Rest is Rongoā - Rest is Medicine - Intentional Rest for Wellbeing


Intentional Rest - 

There is a saying - listen to your body whisper so you won't have to listen to it scream...


Intentional rest - like taking time out for mindful movement, meditation or guided deep relaxation, is something you can practice in order to keep your cup full and inner light shining brightly.


Stress and burnout can leave you feeling numb with a dimming life force, your inner light reduces. 


By practicing yoga and yoga nidra you are taking that special time to focus on intentional rest, your well-being, and refilling your cup. 


Adopting a balanced approach and incorporating self nurturing practices into your lifestyle you can counter the effects of stress and anxiety, improving your wellbeing and quality of life.


By incorporating some self care - like practicing yoga nidra regularly - you are building self confidence and nervous system resilience.


By putting aside time for your selfcare you are you are letting your body, mind and spirit know that YOU too are important. 


Forming a habit for your practice is one of the keys. Though even if you don't have a regular practice, doing it whenever you can will still bring you benefits.


One of the most healing things I feel that has helped me enormously in my life is the practice of Yoga Nidra - or Guided Deep Relaxation, and in te reo māori a beautiful name for this practice is - Rongoā Moemoeā - Dream Medicine. 


Yoga Nidra is a systematic relaxation on all levels - you are guided through the process by the teacher as they take you through the many layers of self. Systematically releasing all the parts of you, physical, mental and more.

It is very effective at reaching the deeper levels of tension...without any need for physical touch, it releases tensions that we may be holding in the body-mind, often for a very long time.


Because there is no physical touch it can be helpful for people who have experienced trauma, or have injuries or illnesses, that make other modalities where touch or movement is required uncomfortable or not possible.

In fact you practice yoga nidra lying down, or can be in a supported seated position- and the whole idea is to be comfortable. A great practice for those who find seated meditation difficult. 


I was lucky enough to have an amazing yoga nidra tohunga for over ten years. I learnt alot about this as a healing practice, a way to release past impressions and to really let go.

It was one of the most important things I did for myself during these years when I was a busy mum, business owner and yoga teacher. 


My practice through these times was to do yoga nidra at least once a week - it was at the end of every yoga class I attended (and is at the end of every class I teach.) I also used a recording to do at home when I couldn’t make it to class, but also as a practice on it’s own. 


When you have completed the process you feel completely relaxed, some people may feel a little sleepy or drowsy when they first start practicing.

But eventually, as you become more aware, and more used to relaxing without falling asleep, this feeling passes and you come out feeling relaxed, sometimes blissful, yet energised and ready to face life again.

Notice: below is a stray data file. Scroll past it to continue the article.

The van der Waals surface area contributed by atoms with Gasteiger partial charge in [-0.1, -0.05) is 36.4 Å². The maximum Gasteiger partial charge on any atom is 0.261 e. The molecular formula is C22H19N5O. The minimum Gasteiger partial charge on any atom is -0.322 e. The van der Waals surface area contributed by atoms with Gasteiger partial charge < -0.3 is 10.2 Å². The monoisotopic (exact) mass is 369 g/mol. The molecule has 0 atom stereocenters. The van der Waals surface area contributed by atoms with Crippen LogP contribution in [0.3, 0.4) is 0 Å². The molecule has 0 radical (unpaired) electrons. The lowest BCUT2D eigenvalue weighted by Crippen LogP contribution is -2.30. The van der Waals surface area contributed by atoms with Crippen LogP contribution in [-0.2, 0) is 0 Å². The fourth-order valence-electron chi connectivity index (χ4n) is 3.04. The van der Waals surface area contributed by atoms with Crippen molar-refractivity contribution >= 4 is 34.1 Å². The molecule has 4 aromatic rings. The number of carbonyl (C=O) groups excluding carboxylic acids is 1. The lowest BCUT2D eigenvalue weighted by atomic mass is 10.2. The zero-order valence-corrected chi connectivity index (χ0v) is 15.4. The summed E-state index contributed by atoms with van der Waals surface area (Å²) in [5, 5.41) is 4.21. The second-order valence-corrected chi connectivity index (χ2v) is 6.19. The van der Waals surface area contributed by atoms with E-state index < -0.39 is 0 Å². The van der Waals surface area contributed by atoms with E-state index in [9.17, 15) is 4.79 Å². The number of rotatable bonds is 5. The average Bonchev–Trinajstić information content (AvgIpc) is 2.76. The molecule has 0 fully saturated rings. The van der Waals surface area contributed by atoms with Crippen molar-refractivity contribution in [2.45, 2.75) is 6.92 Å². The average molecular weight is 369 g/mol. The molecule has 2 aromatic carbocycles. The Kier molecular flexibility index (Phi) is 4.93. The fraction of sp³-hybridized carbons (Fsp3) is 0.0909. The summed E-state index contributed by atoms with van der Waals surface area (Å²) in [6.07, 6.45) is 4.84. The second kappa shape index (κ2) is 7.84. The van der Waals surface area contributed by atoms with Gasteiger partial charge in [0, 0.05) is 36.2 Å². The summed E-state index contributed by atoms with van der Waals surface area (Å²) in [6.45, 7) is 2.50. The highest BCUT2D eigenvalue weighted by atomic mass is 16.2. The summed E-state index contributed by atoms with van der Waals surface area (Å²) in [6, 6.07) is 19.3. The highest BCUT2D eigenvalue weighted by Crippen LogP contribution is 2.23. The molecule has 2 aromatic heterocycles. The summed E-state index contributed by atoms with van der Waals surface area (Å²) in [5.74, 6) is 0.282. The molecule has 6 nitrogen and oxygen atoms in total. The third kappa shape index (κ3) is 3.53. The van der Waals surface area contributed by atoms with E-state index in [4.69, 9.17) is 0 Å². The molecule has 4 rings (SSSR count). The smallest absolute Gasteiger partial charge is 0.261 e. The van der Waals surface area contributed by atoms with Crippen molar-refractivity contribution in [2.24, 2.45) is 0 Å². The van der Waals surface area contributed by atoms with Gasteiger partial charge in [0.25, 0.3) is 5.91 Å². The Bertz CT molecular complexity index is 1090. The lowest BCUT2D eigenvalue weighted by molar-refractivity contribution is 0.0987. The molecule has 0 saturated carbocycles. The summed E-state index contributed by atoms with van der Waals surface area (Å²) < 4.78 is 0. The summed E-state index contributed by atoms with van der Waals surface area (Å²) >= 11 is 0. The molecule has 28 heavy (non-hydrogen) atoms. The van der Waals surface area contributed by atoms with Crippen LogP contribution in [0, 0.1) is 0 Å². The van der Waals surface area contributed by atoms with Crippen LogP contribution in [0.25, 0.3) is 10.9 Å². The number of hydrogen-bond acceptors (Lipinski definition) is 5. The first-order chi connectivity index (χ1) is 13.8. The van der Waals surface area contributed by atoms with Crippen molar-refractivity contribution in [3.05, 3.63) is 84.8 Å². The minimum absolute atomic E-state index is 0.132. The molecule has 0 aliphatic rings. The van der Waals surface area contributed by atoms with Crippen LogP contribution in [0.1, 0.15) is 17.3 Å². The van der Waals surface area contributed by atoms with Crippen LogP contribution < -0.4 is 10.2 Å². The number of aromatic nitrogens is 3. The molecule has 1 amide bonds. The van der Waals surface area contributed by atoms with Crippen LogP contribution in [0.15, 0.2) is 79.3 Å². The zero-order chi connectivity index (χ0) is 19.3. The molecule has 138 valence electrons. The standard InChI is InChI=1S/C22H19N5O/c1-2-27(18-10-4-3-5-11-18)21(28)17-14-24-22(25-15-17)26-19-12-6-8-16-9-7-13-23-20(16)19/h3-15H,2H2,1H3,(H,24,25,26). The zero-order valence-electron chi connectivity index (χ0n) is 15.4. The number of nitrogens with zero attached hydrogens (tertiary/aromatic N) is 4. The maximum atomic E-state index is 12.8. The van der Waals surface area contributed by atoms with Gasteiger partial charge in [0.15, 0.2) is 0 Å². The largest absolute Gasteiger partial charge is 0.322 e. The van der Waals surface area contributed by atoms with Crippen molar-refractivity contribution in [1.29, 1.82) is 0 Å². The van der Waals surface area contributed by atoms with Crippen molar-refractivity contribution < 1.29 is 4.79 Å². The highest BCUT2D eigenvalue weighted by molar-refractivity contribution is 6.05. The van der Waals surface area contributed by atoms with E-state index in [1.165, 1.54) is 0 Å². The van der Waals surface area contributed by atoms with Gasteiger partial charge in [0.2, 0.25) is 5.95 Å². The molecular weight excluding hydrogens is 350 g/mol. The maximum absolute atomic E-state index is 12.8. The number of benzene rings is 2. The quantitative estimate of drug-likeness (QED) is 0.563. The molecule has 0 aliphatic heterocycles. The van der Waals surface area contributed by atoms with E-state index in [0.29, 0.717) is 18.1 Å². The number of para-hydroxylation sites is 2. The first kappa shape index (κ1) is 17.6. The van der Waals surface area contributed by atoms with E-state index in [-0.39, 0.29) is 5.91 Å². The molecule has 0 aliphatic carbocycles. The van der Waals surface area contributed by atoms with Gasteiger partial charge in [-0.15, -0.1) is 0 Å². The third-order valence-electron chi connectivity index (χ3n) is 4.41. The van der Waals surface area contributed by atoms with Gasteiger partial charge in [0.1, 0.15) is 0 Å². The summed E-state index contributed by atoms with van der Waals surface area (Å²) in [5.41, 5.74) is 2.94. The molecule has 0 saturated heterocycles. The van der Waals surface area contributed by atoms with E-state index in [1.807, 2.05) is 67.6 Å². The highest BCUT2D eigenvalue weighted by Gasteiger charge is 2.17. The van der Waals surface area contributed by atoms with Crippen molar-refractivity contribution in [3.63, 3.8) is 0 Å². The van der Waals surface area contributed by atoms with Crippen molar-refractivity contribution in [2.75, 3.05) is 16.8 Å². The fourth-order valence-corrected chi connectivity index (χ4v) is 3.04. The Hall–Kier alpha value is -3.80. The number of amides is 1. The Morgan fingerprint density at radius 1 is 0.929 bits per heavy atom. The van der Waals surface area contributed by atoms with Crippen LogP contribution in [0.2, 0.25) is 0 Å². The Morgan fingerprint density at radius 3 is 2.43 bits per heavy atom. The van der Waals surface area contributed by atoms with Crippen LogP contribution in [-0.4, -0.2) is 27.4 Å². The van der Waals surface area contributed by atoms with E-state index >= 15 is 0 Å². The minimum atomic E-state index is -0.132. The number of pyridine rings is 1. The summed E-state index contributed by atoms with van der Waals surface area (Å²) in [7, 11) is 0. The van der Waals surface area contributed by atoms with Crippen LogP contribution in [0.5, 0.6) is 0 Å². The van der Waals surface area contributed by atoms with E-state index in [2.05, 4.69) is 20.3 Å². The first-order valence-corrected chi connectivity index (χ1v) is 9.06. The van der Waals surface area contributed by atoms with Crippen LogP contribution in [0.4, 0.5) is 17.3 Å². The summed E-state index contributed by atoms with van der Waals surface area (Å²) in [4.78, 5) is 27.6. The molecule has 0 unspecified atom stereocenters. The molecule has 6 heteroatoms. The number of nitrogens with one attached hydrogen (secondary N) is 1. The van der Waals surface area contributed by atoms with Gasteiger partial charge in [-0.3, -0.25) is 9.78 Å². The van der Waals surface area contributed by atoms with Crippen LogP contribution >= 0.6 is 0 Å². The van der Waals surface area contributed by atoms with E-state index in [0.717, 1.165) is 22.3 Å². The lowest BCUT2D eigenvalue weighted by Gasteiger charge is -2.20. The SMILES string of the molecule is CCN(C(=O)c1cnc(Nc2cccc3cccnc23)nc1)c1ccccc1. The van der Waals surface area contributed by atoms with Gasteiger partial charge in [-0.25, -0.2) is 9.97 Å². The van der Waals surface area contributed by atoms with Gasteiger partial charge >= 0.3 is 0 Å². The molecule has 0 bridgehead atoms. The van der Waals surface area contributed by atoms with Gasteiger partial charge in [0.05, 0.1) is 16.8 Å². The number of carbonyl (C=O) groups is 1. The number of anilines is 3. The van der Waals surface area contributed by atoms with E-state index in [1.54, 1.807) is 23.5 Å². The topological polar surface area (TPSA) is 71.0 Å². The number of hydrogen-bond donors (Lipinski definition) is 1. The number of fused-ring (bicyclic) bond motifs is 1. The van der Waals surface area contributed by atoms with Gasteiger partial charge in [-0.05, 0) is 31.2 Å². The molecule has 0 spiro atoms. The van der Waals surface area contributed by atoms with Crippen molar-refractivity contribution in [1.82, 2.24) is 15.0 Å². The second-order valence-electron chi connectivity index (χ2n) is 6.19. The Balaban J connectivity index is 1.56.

It allows us to FULLY relax and let go....


Some studies have shown it to be even more effective than listening to music, or walking in nature.


It gives the mind also a chance to rest and restore- there are no decisions to be made or choices to make during yoga nidra. 


I feel that resting intentionally with Yoga Nidra - Rongoā Moemoeā, is an absolute gift for us in this world today ... the current time is very stressful for many, and as the saying goes, you cannot pour from an empty cup.

Yoga nidra is definitely a time to refill your cup.


You are deserving and worthy of your own care and compassion as much anyone else, you are worthy, and your health, well-being and happiness have a flow on effect to everyone around you too. 

It is important to know that Yoga Nidra is a practice in and of itself- you do not need to be fit, flexible or have any fancy clothing or equipment to do it.

So as a stand alone practice you don't need to do yoga poses or breathing first, though you can do some of either if it helps you.

Simple poses and breathing for 5 - 10 minutes can be beneficial to encourage the body-mind to let go of tension and open up to receiving before you do the relaxation, but are not strictly necessary.   


If you would like to come on a yoga nidra journey with me and experience it for yourself there is an amazing yoga nidra - deep relaxation video included in my online course - Aroha Nui Yoga for Calm - available here 


The beauty of yoga for Calm is that you can do my Deep Relaxation at anytime without having to go through the whole programme first.


Simply go to the Yoga Nidra Deep Relaxation section of the course and be prepared to finish feeling blissful…♥️


I highly recommend you try this practice as often as you can if you are feeling burnt or stressed, or at least once a week as a part of your wellness/ self care routine for maintenance. 


Make it a habit to love yourself and refill that cup!



Linsey  ♥️ x

P.S I am releasing an audio only guided deep relaxation too - please sign up to the email newsletter to receive notice on when it will be available.


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